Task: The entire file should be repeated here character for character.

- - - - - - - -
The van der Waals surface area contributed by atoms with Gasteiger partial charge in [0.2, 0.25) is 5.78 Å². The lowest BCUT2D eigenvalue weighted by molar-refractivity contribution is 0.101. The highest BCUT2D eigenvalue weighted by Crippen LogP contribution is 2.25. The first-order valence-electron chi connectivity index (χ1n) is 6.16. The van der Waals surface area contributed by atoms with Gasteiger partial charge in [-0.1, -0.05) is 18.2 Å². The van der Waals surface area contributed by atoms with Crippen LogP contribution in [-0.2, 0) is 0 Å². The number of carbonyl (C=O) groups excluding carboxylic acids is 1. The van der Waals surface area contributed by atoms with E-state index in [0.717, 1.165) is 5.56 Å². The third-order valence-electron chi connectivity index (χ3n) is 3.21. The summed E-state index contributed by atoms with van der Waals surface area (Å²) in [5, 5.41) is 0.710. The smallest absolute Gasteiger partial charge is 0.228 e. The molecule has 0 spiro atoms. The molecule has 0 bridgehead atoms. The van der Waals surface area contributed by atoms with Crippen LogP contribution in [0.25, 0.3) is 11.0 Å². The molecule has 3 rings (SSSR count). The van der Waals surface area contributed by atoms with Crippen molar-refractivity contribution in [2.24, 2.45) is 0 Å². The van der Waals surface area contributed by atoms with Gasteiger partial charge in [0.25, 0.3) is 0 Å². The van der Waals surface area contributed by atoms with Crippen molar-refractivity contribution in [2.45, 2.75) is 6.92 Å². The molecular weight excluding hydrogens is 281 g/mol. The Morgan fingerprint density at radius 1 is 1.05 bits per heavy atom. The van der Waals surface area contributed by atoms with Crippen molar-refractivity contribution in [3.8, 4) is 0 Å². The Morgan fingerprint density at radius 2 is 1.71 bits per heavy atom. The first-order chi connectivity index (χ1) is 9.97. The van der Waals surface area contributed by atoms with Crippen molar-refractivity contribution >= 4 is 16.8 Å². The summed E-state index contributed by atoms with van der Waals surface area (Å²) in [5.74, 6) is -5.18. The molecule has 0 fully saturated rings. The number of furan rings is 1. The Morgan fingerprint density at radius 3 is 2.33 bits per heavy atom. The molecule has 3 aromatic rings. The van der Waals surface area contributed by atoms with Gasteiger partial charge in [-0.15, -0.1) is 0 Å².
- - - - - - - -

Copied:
The van der Waals surface area contributed by atoms with Gasteiger partial charge in [0.2, 0.25) is 5.78 Å². The lowest BCUT2D eigenvalue weighted by molar-refractivity contribution is 0.101. The highest BCUT2D eigenvalue weighted by Crippen LogP contribution is 2.25. The first-order valence-electron chi connectivity index (χ1n) is 6.16. The van der Waals surface area contributed by atoms with Gasteiger partial charge in [-0.1, -0.05) is 18.2 Å². The van der Waals surface area contributed by atoms with Crippen LogP contribution in [-0.2, 0) is 0 Å². The number of carbonyl (C=O) groups excluding carboxylic acids is 1. The van der Waals surface area contributed by atoms with E-state index in [0.717, 1.165) is 5.56 Å². The third-order valence-electron chi connectivity index (χ3n) is 3.21. The summed E-state index contributed by atoms with van der Waals surface area (Å²) in [5, 5.41) is 0.710. The smallest absolute Gasteiger partial charge is 0.228 e. The molecule has 0 spiro atoms. The molecule has 0 bridgehead atoms. The van der Waals surface area contributed by atoms with Crippen LogP contribution in [0.25, 0.3) is 11.0 Å². The molecule has 3 rings (SSSR count). The van der Waals surface area contributed by atoms with Crippen molar-refractivity contribution in [2.24, 2.45) is 0 Å². The van der Waals surface area contributed by atoms with Gasteiger partial charge in [0.25, 0.3) is 0 Å². The van der Waals surface area contributed by atoms with Crippen molar-refractivity contribution in [2.45, 2.75) is 6.92 Å². The molecular weight excluding hydrogens is 281 g/mol. The Morgan fingerprint density at radius 1 is 1.05 bits per heavy atom. The van der Waals surface area contributed by atoms with Crippen molar-refractivity contribution in [3.8, 4) is 0 Å². The Morgan fingerprint density at radius 2 is 1.71 bits per heavy atom. The first-order chi connectivity index (χ1) is 9.97. The van der Waals surface area contributed by atoms with Crippen molar-refractivity contribution >= 4 is 16.8 Å². The summed E-state index contributed by atoms with van der Waals surface area (Å²) in [5.74, 6) is -5.18. The molecule has 0 fully saturated rings. The number of furan rings is 1. The Morgan fingerprint density at radius 3 is 2.33 bits per heavy atom. The molecule has 3 aromatic rings. The van der Waals surface area contributed by atoms with Gasteiger partial charge in [-0.15, -0.1) is 0 Å².